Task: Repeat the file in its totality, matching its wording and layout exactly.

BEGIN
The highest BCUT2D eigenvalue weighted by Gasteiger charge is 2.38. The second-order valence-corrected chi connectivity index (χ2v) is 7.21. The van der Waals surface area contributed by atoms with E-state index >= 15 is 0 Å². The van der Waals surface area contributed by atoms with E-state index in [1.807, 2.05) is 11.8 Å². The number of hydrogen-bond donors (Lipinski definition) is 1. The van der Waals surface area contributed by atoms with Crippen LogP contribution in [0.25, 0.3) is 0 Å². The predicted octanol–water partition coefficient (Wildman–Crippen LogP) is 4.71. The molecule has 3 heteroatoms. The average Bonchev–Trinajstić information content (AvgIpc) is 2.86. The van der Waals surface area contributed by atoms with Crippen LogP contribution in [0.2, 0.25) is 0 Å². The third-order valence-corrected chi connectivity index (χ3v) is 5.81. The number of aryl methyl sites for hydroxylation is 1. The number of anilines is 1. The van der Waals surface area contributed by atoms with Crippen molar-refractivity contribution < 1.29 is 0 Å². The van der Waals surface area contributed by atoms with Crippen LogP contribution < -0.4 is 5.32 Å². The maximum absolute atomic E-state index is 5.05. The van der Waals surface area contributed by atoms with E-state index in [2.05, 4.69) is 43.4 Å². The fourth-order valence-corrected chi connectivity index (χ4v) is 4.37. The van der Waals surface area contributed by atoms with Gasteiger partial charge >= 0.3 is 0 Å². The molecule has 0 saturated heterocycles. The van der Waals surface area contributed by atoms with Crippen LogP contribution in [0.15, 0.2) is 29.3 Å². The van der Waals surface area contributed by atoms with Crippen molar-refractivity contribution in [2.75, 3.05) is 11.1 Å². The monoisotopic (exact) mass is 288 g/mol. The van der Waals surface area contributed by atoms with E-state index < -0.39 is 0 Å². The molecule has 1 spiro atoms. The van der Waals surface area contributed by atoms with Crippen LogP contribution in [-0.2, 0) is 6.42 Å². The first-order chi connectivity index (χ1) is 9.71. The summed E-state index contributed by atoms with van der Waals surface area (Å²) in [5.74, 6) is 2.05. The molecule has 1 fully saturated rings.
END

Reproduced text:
The highest BCUT2D eigenvalue weighted by Gasteiger charge is 2.38. The second-order valence-corrected chi connectivity index (χ2v) is 7.21. The van der Waals surface area contributed by atoms with E-state index >= 15 is 0 Å². The van der Waals surface area contributed by atoms with E-state index in [1.807, 2.05) is 11.8 Å². The number of hydrogen-bond donors (Lipinski definition) is 1. The van der Waals surface area contributed by atoms with Crippen LogP contribution in [0.25, 0.3) is 0 Å². The predicted octanol–water partition coefficient (Wildman–Crippen LogP) is 4.71. The molecule has 3 heteroatoms. The average Bonchev–Trinajstić information content (AvgIpc) is 2.86. The van der Waals surface area contributed by atoms with Crippen LogP contribution in [0.2, 0.25) is 0 Å². The third-order valence-corrected chi connectivity index (χ3v) is 5.81. The number of aryl methyl sites for hydroxylation is 1. The number of anilines is 1. The van der Waals surface area contributed by atoms with Crippen molar-refractivity contribution < 1.29 is 0 Å². The van der Waals surface area contributed by atoms with Crippen LogP contribution < -0.4 is 5.32 Å². The maximum absolute atomic E-state index is 5.05. The van der Waals surface area contributed by atoms with E-state index in [2.05, 4.69) is 43.4 Å². The fourth-order valence-corrected chi connectivity index (χ4v) is 4.37. The van der Waals surface area contributed by atoms with Gasteiger partial charge >= 0.3 is 0 Å². The molecule has 0 saturated heterocycles. The van der Waals surface area contributed by atoms with Crippen LogP contribution in [0.15, 0.2) is 29.3 Å². The van der Waals surface area contributed by atoms with Crippen molar-refractivity contribution in [2.75, 3.05) is 11.1 Å². The monoisotopic (exact) mass is 288 g/mol. The van der Waals surface area contributed by atoms with E-state index < -0.39 is 0 Å². The molecule has 1 spiro atoms. The van der Waals surface area contributed by atoms with Crippen LogP contribution in [-0.2, 0) is 6.42 Å². The first-order chi connectivity index (χ1) is 9.71. The summed E-state index contributed by atoms with van der Waals surface area (Å²) in [5.74, 6) is 2.05. The molecule has 1 fully saturated rings.